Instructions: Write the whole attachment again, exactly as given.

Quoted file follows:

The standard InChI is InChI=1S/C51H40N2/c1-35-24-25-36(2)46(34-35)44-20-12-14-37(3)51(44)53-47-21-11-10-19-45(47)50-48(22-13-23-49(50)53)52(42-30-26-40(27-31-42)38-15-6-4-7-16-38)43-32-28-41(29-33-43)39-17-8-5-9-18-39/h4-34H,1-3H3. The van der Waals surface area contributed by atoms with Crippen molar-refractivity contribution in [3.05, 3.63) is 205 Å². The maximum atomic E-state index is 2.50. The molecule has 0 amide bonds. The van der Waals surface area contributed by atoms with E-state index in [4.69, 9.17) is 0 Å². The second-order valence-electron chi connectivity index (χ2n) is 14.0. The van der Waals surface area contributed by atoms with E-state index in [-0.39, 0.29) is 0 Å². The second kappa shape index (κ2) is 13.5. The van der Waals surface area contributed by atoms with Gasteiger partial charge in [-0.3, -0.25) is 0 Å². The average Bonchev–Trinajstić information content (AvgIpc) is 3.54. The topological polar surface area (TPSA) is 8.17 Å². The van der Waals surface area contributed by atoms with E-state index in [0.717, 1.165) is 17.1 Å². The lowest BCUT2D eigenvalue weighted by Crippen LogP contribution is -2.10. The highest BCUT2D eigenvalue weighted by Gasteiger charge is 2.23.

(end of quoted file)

The standard InChI is InChI=1S/C51H40N2/c1-35-24-25-36(2)46(34-35)44-20-12-14-37(3)51(44)53-47-21-11-10-19-45(47)50-48(22-13-23-49(50)53)52(42-30-26-40(27-31-42)38-15-6-4-7-16-38)43-32-28-41(29-33-43)39-17-8-5-9-18-39/h4-34H,1-3H3. The van der Waals surface area contributed by atoms with Crippen molar-refractivity contribution in [3.05, 3.63) is 205 Å². The maximum atomic E-state index is 2.50. The molecule has 0 amide bonds. The van der Waals surface area contributed by atoms with E-state index in [4.69, 9.17) is 0 Å². The second-order valence-electron chi connectivity index (χ2n) is 14.0. The van der Waals surface area contributed by atoms with E-state index in [-0.39, 0.29) is 0 Å². The second kappa shape index (κ2) is 13.5. The van der Waals surface area contributed by atoms with Gasteiger partial charge in [-0.3, -0.25) is 0 Å². The average Bonchev–Trinajstić information content (AvgIpc) is 3.54. The topological polar surface area (TPSA) is 8.17 Å². The van der Waals surface area contributed by atoms with E-state index in [0.717, 1.165) is 17.1 Å². The lowest BCUT2D eigenvalue weighted by Crippen LogP contribution is -2.10. The highest BCUT2D eigenvalue weighted by Gasteiger charge is 2.23.